DNA damage response (DDR) is a complex multi-level process involving sub-pathways like base-excision, nucleotide excision and mismatch repair for handling single-strand breaks, or homologous recombination repair, homology directed repair, non-homologous end joining, and Fanconi anemia pathways for handling double-strand breaks in DNA (5). Deficiency and alterations in various components of the DDR machinery is common in all types of cancers (6), but generally deficiency in one component can be compensated by other components of DDR (2, 7). Synthetic lethal (SL) interactions are formed between components which are compensatory between themselves. So, a better understanding of the SL relationships between components of DDR is a promising approach to tackle resistance to conventional cancer therapy. Guided by the knowledge of specific DDR alterations in individual patients, SL-based drug targets can be attractive choices for personalized cancer therapy.

The success of PARP inhibitors in treating BRCA1/2 mutated tumors in clinical trials demonstrated the validity of the concept of SL (8). FDA approval of PARP inhibitor drugs for treating BRCA1/2-mutated ovarian and breast cancer patients has propelled interest in exploration of other potential SL associations between DDR components. Use of shRNA or CRISPR screenings in cancer cell lines is a viable approach for identifying synthetic lethal interactions specific to certain cancer genes of interest (9, 10), but running these screenings are costly when the number of the genes of interest is large. On the other hand, computational prediction of cancer-specific SL interactions can identify many potential candidates for SL interactions (11, 12), but without proper validation of these predictions it is hard to prioritize the targets. We tried to address this limitation by our previously published machine-learning based computational method called DiscoverSL that harnesses the large-scale tumor genomic and clinical data from cancer patients combined with the RNAi and drug screening data from cancer cell lines to infer statistical measures on predicted synthetic lethal interactions to prioritize clinically relevant and targetable candidates (13). Another computational method ISLE also prioritizes SL pairs by identifying those pairs that are predictive of patients' survival upon co-inactivation; but they use literature-derived SL interactions from shRNA-screening experiments (14). Driven by the need to identify potential SL based drug targets specific to alterations in certain DDR pathways in cancers, here we performed a pan-cancer analysis on enrichments or deficiencies of different DDR pathways and alterations in the DDR components from genomic data of 17 tumor types from The Cancer Genome Atlas (TCGA). Combining the existing knowledgebase on potential SL interactions from literature and the SL predictions from DiscoverSL algorithm with the FDA-approved drug targets, we propose clinically relevant, and potentially actionable, cancer specific network of SL DDR alterations, and drug interactions.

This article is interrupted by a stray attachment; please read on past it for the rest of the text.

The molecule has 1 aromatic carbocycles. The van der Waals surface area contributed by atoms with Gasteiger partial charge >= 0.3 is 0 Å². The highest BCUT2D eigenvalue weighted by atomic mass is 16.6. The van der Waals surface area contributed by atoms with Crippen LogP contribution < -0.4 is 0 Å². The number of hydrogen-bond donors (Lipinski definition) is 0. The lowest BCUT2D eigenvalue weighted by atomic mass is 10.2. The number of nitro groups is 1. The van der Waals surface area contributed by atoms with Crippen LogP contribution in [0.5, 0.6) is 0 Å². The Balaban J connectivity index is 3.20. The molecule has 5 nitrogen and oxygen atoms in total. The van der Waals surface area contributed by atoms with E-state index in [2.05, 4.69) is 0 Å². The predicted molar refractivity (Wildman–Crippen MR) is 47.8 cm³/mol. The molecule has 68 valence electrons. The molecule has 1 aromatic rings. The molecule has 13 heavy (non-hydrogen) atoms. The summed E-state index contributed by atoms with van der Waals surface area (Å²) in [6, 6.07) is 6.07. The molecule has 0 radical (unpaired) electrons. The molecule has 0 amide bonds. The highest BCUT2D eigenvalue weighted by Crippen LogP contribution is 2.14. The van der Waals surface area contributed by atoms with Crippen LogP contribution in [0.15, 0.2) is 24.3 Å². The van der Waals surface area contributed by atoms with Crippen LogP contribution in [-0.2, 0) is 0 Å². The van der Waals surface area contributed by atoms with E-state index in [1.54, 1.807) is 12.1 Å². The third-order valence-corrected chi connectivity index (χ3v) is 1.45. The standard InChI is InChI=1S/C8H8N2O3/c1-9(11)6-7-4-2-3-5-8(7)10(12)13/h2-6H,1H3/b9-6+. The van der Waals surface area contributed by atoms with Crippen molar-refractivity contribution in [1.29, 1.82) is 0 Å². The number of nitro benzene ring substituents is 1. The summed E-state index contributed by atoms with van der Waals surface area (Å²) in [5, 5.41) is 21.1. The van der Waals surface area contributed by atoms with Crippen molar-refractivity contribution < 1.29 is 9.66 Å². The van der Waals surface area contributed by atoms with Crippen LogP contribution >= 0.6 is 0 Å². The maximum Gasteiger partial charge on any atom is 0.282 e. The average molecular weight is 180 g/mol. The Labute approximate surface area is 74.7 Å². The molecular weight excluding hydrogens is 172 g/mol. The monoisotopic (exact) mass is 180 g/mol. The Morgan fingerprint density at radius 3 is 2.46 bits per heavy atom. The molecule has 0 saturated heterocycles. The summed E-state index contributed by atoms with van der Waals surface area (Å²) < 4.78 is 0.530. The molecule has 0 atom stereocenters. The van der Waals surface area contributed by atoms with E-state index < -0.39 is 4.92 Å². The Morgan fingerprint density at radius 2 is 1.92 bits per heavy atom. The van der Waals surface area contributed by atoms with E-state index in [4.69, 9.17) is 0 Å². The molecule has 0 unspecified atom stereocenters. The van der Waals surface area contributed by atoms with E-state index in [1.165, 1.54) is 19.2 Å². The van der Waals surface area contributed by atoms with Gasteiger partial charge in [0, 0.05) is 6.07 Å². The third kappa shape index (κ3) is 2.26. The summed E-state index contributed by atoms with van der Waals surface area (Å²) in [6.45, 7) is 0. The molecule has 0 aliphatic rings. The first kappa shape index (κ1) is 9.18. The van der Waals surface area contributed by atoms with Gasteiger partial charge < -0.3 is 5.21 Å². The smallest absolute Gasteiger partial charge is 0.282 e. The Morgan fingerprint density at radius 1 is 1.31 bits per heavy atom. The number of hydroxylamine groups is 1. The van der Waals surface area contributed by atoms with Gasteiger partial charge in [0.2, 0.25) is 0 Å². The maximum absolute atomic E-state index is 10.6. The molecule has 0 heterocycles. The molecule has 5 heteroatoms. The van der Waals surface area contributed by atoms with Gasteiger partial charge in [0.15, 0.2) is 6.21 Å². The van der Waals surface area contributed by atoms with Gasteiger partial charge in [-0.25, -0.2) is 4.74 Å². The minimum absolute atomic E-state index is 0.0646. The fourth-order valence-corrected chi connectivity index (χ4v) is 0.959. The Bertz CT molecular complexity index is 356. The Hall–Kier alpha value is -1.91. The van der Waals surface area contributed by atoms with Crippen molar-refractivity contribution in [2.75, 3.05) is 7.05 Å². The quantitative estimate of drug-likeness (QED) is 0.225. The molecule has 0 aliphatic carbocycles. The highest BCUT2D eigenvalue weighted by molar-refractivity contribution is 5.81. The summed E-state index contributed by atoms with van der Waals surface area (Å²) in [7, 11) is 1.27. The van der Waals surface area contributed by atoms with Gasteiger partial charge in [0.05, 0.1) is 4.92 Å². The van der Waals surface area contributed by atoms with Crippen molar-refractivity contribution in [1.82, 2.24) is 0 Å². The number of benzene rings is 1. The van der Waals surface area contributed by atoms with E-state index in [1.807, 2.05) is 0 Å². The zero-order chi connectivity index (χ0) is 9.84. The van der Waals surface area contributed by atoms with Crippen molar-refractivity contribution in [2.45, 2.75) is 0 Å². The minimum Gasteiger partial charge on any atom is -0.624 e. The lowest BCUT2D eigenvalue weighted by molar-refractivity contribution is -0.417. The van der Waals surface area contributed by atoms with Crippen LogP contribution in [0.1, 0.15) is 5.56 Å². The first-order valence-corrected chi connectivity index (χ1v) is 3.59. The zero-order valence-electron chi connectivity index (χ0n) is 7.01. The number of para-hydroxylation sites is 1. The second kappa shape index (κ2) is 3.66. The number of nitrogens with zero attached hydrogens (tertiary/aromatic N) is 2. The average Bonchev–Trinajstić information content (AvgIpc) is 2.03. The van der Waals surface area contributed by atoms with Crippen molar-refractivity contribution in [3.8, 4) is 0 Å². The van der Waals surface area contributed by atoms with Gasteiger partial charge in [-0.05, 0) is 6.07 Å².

Materials and Methods

Data Source and Pre-processing

The primary source of tumor genomic and clinical data of 17 tumor types is the cancer genome atlas (TCGA) project (15). Somatic mutation, and RSEM processed and Z-score normalized RNA-Seq v2 gene expression data of TCGA tumor samples are downloaded from cBioPortal (16). Additionally, raw RNA-Seq count data of TCGA tumor, and normal samples was collected from a published resource from Gene Expression Omnibus accession GSE62944, that processed TCGA raw RNA-Seq data using featurecount package to generate the gene-wise raw counts (17).